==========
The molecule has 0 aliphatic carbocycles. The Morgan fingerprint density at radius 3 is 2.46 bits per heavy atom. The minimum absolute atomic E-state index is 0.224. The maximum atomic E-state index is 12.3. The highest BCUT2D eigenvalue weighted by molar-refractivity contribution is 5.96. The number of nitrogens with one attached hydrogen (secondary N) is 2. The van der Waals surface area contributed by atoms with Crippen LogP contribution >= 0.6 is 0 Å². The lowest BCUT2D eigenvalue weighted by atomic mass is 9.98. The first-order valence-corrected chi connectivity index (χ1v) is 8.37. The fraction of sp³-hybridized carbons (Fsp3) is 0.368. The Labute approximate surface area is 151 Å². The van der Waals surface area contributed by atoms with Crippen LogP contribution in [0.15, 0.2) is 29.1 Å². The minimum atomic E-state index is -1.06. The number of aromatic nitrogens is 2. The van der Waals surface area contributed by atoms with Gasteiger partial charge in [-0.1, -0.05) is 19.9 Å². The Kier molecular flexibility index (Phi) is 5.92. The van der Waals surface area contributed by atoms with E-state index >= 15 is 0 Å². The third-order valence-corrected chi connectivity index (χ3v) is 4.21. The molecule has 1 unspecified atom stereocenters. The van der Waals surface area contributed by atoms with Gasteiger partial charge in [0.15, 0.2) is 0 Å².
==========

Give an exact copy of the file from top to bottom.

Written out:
The molecule has 0 aliphatic carbocycles. The Morgan fingerprint density at radius 3 is 2.46 bits per heavy atom. The minimum absolute atomic E-state index is 0.224. The maximum atomic E-state index is 12.3. The highest BCUT2D eigenvalue weighted by molar-refractivity contribution is 5.96. The number of nitrogens with one attached hydrogen (secondary N) is 2. The van der Waals surface area contributed by atoms with Crippen LogP contribution >= 0.6 is 0 Å². The lowest BCUT2D eigenvalue weighted by atomic mass is 9.98. The first-order valence-corrected chi connectivity index (χ1v) is 8.37. The fraction of sp³-hybridized carbons (Fsp3) is 0.368. The Labute approximate surface area is 151 Å². The van der Waals surface area contributed by atoms with Crippen LogP contribution in [0.15, 0.2) is 29.1 Å². The minimum atomic E-state index is -1.06. The number of aromatic nitrogens is 2. The van der Waals surface area contributed by atoms with Gasteiger partial charge in [-0.1, -0.05) is 19.9 Å². The Kier molecular flexibility index (Phi) is 5.92. The van der Waals surface area contributed by atoms with E-state index >= 15 is 0 Å². The third-order valence-corrected chi connectivity index (χ3v) is 4.21. The molecule has 1 unspecified atom stereocenters. The van der Waals surface area contributed by atoms with Gasteiger partial charge in [0.15, 0.2) is 0 Å².